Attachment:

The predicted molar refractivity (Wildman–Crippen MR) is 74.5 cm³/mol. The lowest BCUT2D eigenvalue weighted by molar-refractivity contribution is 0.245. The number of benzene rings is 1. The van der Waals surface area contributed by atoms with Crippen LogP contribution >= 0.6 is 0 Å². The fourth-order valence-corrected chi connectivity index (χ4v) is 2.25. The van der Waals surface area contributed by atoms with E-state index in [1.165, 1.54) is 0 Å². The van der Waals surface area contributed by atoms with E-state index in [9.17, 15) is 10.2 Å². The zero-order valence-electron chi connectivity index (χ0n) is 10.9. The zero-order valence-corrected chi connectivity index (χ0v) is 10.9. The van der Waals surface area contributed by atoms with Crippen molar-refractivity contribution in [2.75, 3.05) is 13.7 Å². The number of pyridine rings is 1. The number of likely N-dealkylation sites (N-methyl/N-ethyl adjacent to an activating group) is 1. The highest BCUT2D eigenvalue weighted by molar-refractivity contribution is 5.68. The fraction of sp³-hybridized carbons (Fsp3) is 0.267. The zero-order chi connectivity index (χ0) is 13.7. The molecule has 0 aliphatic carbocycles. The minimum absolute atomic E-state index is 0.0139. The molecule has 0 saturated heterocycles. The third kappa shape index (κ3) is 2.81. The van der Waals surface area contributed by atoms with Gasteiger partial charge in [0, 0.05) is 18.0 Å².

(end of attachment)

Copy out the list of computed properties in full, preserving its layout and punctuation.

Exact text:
The predicted molar refractivity (Wildman–Crippen MR) is 74.5 cm³/mol. The lowest BCUT2D eigenvalue weighted by molar-refractivity contribution is 0.245. The number of benzene rings is 1. The van der Waals surface area contributed by atoms with Crippen LogP contribution >= 0.6 is 0 Å². The fourth-order valence-corrected chi connectivity index (χ4v) is 2.25. The van der Waals surface area contributed by atoms with E-state index in [1.165, 1.54) is 0 Å². The van der Waals surface area contributed by atoms with E-state index in [9.17, 15) is 10.2 Å². The zero-order valence-electron chi connectivity index (χ0n) is 10.9. The zero-order valence-corrected chi connectivity index (χ0v) is 10.9. The van der Waals surface area contributed by atoms with Crippen molar-refractivity contribution in [2.75, 3.05) is 13.7 Å². The number of pyridine rings is 1. The number of likely N-dealkylation sites (N-methyl/N-ethyl adjacent to an activating group) is 1. The highest BCUT2D eigenvalue weighted by molar-refractivity contribution is 5.68. The fraction of sp³-hybridized carbons (Fsp3) is 0.267. The zero-order chi connectivity index (χ0) is 13.7. The molecule has 0 aliphatic carbocycles. The minimum absolute atomic E-state index is 0.0139. The molecule has 0 saturated heterocycles. The third kappa shape index (κ3) is 2.81. The van der Waals surface area contributed by atoms with Gasteiger partial charge in [0, 0.05) is 18.0 Å².